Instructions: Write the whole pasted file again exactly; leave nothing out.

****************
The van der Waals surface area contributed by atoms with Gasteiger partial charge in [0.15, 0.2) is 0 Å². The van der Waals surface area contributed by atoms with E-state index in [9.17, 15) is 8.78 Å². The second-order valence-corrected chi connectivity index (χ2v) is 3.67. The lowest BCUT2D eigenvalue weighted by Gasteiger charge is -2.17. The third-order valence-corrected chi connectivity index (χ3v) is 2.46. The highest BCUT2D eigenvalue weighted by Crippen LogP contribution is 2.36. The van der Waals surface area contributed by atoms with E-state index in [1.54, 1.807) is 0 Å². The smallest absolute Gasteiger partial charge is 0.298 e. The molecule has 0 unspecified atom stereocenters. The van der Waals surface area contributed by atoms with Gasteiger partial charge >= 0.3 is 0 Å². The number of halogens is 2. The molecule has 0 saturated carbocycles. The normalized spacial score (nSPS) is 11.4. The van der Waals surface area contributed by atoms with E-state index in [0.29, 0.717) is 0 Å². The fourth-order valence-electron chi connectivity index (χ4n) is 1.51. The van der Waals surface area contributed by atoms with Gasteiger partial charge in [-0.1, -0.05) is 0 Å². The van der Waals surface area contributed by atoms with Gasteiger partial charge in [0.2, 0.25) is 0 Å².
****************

The van der Waals surface area contributed by atoms with Gasteiger partial charge in [0.15, 0.2) is 0 Å². The van der Waals surface area contributed by atoms with E-state index in [9.17, 15) is 8.78 Å². The second-order valence-corrected chi connectivity index (χ2v) is 3.67. The lowest BCUT2D eigenvalue weighted by Gasteiger charge is -2.17. The third-order valence-corrected chi connectivity index (χ3v) is 2.46. The highest BCUT2D eigenvalue weighted by Crippen LogP contribution is 2.36. The van der Waals surface area contributed by atoms with E-state index in [1.54, 1.807) is 0 Å². The smallest absolute Gasteiger partial charge is 0.298 e. The molecule has 0 unspecified atom stereocenters. The van der Waals surface area contributed by atoms with Gasteiger partial charge >= 0.3 is 0 Å². The number of halogens is 2. The molecule has 0 saturated carbocycles. The normalized spacial score (nSPS) is 11.4. The van der Waals surface area contributed by atoms with E-state index in [0.29, 0.717) is 0 Å². The fourth-order valence-electron chi connectivity index (χ4n) is 1.51. The van der Waals surface area contributed by atoms with Gasteiger partial charge in [-0.1, -0.05) is 0 Å². The van der Waals surface area contributed by atoms with Gasteiger partial charge in [0.2, 0.25) is 0 Å².